Oct 11, 2022 - Podcasts

Russia launches deadly new strikes across Ukraine

Russian missiles fired across Ukraine on Monday, hitting cities including the capital Kyiv, in the largest bombardment since the beginning of the war. The Ukrainian government said at least 14 people were killed and 97 were injured, and many are without power and water.

  • Plus, Indigenous communities face the brunt of a warming planet.

Guests: Axios’ Laurin-Whitney Gottbrath and Indigenous Environmental Network's Brenna Two Bears.

Credits: Axios Today is produced by Niala Boodhoo, Sara Kehaulani Goo, Alexandra Botti, Robin Linn, Fonda Mwangi, Ben O'Brien and Alex Sugiura. Music is composed by Evan Viola. You can reach us at [email protected]. You can text questions, comments and story ideas to Niala as a text or voice memo to 202-918-4893.

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Transcript

NIALA: Good morning! Welcome to Axios Today!

It’s Tuesday, October 11th.

I’m Niala Boodhoo.

Today: Indigenous communities facing the brunt of a warming planet.

BRENNA TWOBEARS: We're still here, making sure that all of our actions helped to mitigate the climate crisis.

NIALA: But first, explosions across Ukraine as the war takes a new bloody turn. That’s today’s One Big Thing.

NIALA: Russian missiles fired across Ukraine yesterday hitting multiple cities, including the capital Kyiv, in the largest bombardment since the beginning of the war. The Ukrainian government said at least 14 people were killed, 97 were injured and many are without power and water. President Biden told Ukrainian President Volodymyr Zelensky yesterday that rhe U.S. would Leaders from around the world, including Russia's biggest allies China and India, have called for de-escalation. Axios’ Laurin-Whitney Gottbrath is here with where things stand. Hey Laurin-Whitney!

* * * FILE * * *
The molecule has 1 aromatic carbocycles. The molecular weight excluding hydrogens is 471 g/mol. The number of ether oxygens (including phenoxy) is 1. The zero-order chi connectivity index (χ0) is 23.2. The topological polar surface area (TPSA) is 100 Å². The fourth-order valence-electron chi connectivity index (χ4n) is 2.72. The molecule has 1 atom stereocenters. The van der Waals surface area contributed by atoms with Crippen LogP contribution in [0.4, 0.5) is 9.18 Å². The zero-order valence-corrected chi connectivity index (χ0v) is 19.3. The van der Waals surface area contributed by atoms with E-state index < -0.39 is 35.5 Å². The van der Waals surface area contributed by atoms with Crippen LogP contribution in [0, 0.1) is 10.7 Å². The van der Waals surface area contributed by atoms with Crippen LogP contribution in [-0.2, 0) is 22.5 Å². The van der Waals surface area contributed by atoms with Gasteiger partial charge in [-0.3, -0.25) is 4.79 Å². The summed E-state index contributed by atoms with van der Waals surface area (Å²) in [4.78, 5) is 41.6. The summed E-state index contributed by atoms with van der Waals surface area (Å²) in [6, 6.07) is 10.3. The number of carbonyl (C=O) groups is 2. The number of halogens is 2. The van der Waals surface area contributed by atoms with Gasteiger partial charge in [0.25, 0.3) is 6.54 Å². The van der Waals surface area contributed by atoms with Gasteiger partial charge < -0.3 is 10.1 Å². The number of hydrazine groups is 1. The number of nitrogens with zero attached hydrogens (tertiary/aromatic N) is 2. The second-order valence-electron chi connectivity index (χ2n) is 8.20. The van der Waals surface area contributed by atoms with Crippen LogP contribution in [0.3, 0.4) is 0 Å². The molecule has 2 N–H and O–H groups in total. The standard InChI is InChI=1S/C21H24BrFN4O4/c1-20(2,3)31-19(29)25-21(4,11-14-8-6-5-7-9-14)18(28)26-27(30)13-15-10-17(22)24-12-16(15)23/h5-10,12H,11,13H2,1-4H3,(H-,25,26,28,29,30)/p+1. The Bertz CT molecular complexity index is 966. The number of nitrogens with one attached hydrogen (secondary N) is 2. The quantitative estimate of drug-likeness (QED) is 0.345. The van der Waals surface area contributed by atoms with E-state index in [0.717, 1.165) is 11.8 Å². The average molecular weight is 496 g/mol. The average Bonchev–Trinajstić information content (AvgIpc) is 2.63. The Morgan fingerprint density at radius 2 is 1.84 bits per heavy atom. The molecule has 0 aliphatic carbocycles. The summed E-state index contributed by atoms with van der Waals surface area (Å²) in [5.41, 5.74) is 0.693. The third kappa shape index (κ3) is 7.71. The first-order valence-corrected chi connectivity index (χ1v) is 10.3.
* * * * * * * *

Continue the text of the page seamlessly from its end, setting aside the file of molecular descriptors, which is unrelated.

LAURIN-WHITNEY: Hi. Nice to be here.

NIALA: Russian President Vladimir Putin says the strikes were in retaliation for Ukraine destroying a portion of a bridge linking mainland Russia with occupied Crimea over the weekend. But, Ukrainian officials haven't claimed responsibility for that. Can you catch us up with what has gone on in the past couple of days here with this war?

LAURIN-WHITNEY: It actually started way before I think the Crimea bridge explosion. First and foremost, we saw Putin claim that several regions in Ukraine are now part of Russia. And that sort of, I think, started what a lot of people see as escalation, or at least him setting the stage for an escalation. And then at the same time, within 24 hours of him doing that, we saw Ukrainian forces recapture some of those cities that had been occupied by Russian forces since the beginning of the war and were in these supposed annexed provinces.

So that really did not bode well for the Russians or Putin. So then once the bridge attack happened, we don't exactly for sure know that it was the Ukrainians, but obviously a lot of things point to the fact that it was likely the Ukrainians. Another humiliating thing to happen to Russia and to Putin. And that really set the stage for these massive bombardments across Ukraine, and I think that just goes to show Putin and though his inner circle are trying to appease those folks who were starting to criticize Russia, even if they weren't criticizing Putin, they were definitely criticizing Russian forces. And this is what a lot of elites and state media, or in Telegram, etcetera, were calling for is actually going after this infrastructure. And we have to remember winter's coming. So attacking this infrastructure is actually very critical at least if Ukrainians lose access to water or electricity for prolonged periods of time heading into winter, that's gonna cause major disruption to daily life outside of just war.

NIALA: President Biden put out a statement strongly condemning the attacks, but more surprisingly, China and India also made comments. What is the significance of what Russia's allies said?

LAURIN-WHITNEY: Right. So, India's an interesting case because they actually are sort of playing both sides of the field, and then China, we obviously know, are allies with Russia. And both India and China have been very careful, I think, in their messaging since sort of the beginning of the war. But this, they’re de-escalation sort of comments or calls coming sort of in the aftermath of this huge bombardment, I think shows that they too were worried. It's interesting, I actually was talking to a source not too long ago, who mentioned China's sort of careful approach to this whole thing. And, you know, the thing that this person said was China doesn't wanna come out on the losing side. So they're also calculating what they have to gain with this war.

NIALA: Axios’ Deputy World Editor Laurin-Whitney Gottbrath, thank you for being with us.

LAURIN-WHITNEY: Thank you.